Jack Williamson's novel, The Humanoids (1949), is considered of the most important stories about robots and humanity.
This novel is an expansion of the original influential story "With Folded Hands" (1947) by Jack Williamson.
The title refers to the only thing left for humanity to do: sit with folded hands as the robots take care of all their troubles.
www.umich.edu /~engb415/literature/cyberzach/Williamson/human.html   (234 words)

  
 Williamson Science Fiction Library   (Site not responding. Last check: 2007-10-09)
The Jack Williamson Science Fiction Library was officially dedicated on March 30, 1982 "In honor of our world renowned pioneer science fiction writer, teacher, student and benefactor." The collection actually began much earlier when, in 1967, Dr. Williamson made his first donation of materials.
Williamson was instrumental in persuading the Science Fiction Writers of America (now the Science Fiction and Fantasy Writers of America, Inc.) to designate the Williamson Library as a regional depository for its Circulating Book Plan.
There is a Star Trek script based on Jack Williamson's work, "The Humanoids;" along with this script, the Williamson Library has an original copy of Gene Roddenberry's pilot script for the Star Trek series.
www.enmu.edu /academics/library/collections/williamson.shtml   (471 words)

  
 Jack Williamson's Funeral   (Site not responding. Last check: 2007-10-09)
Jack Williamson, professor emeritus of mathematics at the University of Hawai'i at Manoa, died October 15, 2003, in Honolulu.
His mathematical research in complex function theory focused on the growth behavior of meromorphic functions and the distribution of their zeros.
Jack's family, friends, members of his church, and many colleagues paid their respect and honored his memory at a moving memorial service (at Diamond Head Memorial Park) on October 22, 2003.
www.math.hawaii.edu /~dale/temp/JackFuneral.html   (131 words)

  
 Jack Williamson Lectureship
This annual event was created to honor Jack Williamson, the science-fiction Grand Master who also happens to be an Emeritus Professor of English at that instituation.
We came together to celebrate the 75th anniversary of the sale of Jack Williamson's first short story, "The Metal Man," which was published in the December 1928 issue of Amazing Stories.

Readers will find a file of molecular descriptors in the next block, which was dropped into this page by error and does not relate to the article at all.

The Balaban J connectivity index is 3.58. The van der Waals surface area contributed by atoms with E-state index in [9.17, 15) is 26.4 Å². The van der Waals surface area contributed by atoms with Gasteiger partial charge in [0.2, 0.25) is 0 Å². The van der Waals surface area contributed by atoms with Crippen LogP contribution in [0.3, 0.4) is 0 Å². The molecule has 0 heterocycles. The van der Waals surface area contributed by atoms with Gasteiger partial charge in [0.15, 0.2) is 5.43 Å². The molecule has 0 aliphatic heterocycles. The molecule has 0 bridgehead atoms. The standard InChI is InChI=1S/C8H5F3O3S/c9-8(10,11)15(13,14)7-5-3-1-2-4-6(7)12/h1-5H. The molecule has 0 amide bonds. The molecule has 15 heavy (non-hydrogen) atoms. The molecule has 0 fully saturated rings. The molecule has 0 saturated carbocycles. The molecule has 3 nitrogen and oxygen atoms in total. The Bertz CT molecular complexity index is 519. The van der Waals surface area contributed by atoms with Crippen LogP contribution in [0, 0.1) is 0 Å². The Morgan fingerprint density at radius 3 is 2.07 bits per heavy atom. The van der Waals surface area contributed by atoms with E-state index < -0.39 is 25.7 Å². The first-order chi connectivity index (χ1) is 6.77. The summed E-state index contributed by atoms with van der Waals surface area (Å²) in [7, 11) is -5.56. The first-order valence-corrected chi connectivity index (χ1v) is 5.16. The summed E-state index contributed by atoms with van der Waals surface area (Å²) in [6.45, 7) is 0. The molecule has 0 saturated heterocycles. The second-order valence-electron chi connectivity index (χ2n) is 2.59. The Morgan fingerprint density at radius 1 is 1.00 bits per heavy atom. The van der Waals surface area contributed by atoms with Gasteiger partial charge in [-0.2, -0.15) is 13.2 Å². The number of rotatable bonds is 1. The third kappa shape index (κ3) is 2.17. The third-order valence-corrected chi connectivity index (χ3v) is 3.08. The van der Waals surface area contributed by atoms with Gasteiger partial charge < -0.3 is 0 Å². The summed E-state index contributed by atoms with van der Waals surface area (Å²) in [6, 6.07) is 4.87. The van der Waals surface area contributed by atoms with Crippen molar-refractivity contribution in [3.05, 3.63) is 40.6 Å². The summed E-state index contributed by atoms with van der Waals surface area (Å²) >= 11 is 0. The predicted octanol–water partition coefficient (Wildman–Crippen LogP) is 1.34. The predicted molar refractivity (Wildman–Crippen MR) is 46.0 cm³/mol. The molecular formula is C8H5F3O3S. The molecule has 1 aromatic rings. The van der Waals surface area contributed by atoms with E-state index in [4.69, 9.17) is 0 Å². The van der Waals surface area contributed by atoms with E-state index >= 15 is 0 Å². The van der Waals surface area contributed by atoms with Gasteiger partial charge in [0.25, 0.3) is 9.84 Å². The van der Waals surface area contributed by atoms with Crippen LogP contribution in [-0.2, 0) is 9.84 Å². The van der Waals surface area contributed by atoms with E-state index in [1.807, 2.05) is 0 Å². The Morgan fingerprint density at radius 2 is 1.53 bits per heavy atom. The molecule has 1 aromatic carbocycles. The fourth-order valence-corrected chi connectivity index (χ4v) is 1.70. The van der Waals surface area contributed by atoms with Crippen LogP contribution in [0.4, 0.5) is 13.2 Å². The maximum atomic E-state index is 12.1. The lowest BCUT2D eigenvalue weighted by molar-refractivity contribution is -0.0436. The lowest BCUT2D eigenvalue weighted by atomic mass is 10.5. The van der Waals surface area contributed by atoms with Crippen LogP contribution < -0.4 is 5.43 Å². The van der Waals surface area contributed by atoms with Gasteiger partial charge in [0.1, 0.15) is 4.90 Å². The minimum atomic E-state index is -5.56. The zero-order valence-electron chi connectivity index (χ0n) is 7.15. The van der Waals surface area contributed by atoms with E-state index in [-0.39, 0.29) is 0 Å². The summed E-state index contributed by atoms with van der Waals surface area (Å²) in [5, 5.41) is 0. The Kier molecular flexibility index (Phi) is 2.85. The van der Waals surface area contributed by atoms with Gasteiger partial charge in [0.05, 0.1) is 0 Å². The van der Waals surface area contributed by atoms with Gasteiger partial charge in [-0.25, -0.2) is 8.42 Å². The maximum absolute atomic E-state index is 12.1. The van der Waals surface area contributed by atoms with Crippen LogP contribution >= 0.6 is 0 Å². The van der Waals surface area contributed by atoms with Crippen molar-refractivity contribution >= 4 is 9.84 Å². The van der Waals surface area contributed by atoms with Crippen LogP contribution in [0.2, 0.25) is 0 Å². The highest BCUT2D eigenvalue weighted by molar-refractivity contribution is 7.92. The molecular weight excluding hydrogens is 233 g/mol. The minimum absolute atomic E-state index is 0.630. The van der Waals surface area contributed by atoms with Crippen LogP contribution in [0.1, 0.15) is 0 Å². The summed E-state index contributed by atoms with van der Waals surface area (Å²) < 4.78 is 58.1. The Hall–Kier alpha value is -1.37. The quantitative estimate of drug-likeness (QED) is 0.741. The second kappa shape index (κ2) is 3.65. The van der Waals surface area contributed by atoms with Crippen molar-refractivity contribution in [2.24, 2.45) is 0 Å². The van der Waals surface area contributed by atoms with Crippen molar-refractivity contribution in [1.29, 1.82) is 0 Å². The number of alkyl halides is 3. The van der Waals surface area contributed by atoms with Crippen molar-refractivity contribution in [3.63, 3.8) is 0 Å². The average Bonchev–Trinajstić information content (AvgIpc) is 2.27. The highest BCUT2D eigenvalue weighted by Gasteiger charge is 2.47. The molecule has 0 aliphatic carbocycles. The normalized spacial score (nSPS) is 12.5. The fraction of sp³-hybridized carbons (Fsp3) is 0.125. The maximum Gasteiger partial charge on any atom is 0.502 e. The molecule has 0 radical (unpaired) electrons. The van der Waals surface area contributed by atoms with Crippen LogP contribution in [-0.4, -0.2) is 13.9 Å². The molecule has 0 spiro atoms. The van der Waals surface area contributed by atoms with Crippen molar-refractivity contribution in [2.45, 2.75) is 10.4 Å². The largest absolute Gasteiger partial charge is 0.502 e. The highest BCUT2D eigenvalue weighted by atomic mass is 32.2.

Jack Williamson with Patrice Caldwell, Associate Professor of English at ENMU and den mother to the lectureship
www.scottedelman.com /williamson.html   (197 words)

  
 30th Annual Jack Williamson Lectureship   (Site not responding. Last check: 2007-10-09)
While it was doubtful Dr. Williamson's health would permit him to actively participate in this year's Lectureship, we didn't know if he would be attending the afternoon luncheon until he appeared in the auditorium to a lengthy round of applause.
Jack Williamson's cabin on the ranch, built in the early 1930s as a place to live and write in privacy.
Williamson Lectureship and their infinite hospitality to the Lectureship guests and attendees.
www.haffnerpress.com /jwl30/jwl30.html   (849 words)

  
 Science Fiction Book Reviews
Additionally, a heartfelt and ingenious introduction by Edward Bryant, a clear-sighted afterword by Williamson and several appendices of some of Williamson's relevant non-fiction from the period round out the book.
But of course, without Williamson and his marvelous work, all this labor and craft would be pointless.
Having just at this time undergone some initial psychoanalysis, Williamson's fertile invention was now tapping into subconscious realms that allowed him to portray Oedipal and male-female conflicts in vivid narrative shapes.
www.scifi.com /sfw/issue276/books.html   (1164 words)